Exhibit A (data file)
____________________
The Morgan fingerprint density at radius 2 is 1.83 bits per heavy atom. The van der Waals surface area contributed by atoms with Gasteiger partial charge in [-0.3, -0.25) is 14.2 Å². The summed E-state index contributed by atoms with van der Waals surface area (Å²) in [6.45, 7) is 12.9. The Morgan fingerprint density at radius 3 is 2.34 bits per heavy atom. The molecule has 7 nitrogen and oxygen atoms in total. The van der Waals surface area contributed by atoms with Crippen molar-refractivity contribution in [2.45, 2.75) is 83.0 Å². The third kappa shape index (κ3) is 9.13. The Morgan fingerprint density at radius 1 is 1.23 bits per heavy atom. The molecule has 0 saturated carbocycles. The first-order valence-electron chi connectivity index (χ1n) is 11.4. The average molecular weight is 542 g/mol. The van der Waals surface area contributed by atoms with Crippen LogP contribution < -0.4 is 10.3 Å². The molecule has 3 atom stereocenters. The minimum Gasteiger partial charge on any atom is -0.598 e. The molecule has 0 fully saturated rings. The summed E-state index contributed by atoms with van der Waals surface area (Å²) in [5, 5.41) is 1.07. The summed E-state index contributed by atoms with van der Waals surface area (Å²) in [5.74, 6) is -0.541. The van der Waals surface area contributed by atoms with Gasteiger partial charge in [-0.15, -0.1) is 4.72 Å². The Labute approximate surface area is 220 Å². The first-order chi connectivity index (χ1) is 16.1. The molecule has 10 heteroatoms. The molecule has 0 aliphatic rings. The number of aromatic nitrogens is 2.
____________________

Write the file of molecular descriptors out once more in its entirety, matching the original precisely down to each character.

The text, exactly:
The Morgan fingerprint density at radius 2 is 1.83 bits per heavy atom. The van der Waals surface area contributed by atoms with Gasteiger partial charge in [-0.3, -0.25) is 14.2 Å². The summed E-state index contributed by atoms with van der Waals surface area (Å²) in [6.45, 7) is 12.9. The Morgan fingerprint density at radius 3 is 2.34 bits per heavy atom. The molecule has 7 nitrogen and oxygen atoms in total. The van der Waals surface area contributed by atoms with Crippen molar-refractivity contribution in [2.45, 2.75) is 83.0 Å². The third kappa shape index (κ3) is 9.13. The Morgan fingerprint density at radius 1 is 1.23 bits per heavy atom. The molecule has 0 saturated carbocycles. The first-order valence-electron chi connectivity index (χ1n) is 11.4. The average molecular weight is 542 g/mol. The van der Waals surface area contributed by atoms with Crippen LogP contribution < -0.4 is 10.3 Å². The molecule has 3 atom stereocenters. The minimum Gasteiger partial charge on any atom is -0.598 e. The molecule has 0 fully saturated rings. The summed E-state index contributed by atoms with van der Waals surface area (Å²) in [5, 5.41) is 1.07. The summed E-state index contributed by atoms with van der Waals surface area (Å²) in [5.74, 6) is -0.541. The van der Waals surface area contributed by atoms with Gasteiger partial charge in [-0.15, -0.1) is 4.72 Å². The Labute approximate surface area is 220 Å². The first-order chi connectivity index (χ1) is 16.1. The molecule has 10 heteroatoms. The molecule has 0 aliphatic rings. The number of aromatic nitrogens is 2.